Side note from the hardware page

A reseller I worked with over several years determined they could save support and hardware costs by installing computers for the sales people that used only remote resources. The workstations cost less and they were easier to maintain but within weeks almost half the sales force left because they couldn't get their work done efficiently. If the sales people couldn't get the work done, they weren't making money and neither was the company. 4 months later the reseller replaced all those workstations with REAL computers. (go back to the hardware section)

Side note from our performance page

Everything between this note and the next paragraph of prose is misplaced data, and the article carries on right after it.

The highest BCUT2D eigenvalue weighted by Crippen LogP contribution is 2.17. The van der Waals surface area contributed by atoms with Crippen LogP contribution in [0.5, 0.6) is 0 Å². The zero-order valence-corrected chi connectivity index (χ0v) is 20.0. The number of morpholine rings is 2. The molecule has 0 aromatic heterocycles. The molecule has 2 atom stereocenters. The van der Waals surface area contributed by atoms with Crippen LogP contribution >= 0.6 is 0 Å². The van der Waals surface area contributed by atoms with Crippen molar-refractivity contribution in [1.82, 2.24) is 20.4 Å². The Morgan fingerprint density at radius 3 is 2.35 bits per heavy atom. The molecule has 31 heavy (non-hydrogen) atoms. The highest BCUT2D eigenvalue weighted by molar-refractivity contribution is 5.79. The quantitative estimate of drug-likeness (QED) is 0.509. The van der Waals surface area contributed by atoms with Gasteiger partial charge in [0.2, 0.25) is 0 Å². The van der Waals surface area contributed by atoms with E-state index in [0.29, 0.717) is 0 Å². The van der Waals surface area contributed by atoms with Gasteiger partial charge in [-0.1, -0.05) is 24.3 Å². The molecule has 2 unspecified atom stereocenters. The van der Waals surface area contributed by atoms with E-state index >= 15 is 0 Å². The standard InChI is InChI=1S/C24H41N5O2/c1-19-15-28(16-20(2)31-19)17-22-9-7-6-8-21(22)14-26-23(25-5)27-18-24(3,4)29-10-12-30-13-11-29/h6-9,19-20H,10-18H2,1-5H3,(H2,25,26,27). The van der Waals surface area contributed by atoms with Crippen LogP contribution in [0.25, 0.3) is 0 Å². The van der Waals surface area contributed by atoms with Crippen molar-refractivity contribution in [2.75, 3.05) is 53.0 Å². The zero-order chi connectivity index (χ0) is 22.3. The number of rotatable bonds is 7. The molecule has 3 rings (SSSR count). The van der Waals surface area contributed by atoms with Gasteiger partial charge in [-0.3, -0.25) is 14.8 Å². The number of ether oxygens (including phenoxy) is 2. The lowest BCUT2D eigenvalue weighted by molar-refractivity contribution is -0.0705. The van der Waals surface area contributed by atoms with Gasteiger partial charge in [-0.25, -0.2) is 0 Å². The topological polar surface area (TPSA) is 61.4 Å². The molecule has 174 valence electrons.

Wordperfect had problems with functions and standards that were different from everyone else in the industry and it made it difficult to learn if you were accustomed to another program. As an example, Wordperfect, in those days, used the F-3 function key for help when every other program used the F-1 function key for help. That's only a small example but the program wasn't particularly easy to use. The Wordperfect Corporation, as it was known then, had two things going for it. Their support was the best in the business and they had the legal word processing market tied up by providing templates that worked well for attorneys. I was a little frustrated at the resistance to change but if the customer was happy then everything was OK. I remember having lunch with the IT director for one of the large law firms in Atlanta and asked him why people were so stuck on Wordperfect. (He agreed with me that it was a very difficult program to learn and use). I finally got an answer. He said that the entire problem was that the people using Wordperfect had spent so much time learning it, and in some cases mastering it, that they were frightened at the prospect of having to learn something different. They thought all software was that difficult. That was a great answer, I wished I had thought of it. Of course most software does not need to be difficult or complicated to be effective. A rule of thumb is that 90% of Microsoft Office users only use 10% of the software's capability. It be nice to have software available that was only that 10% you actually used? It sure would make it run better!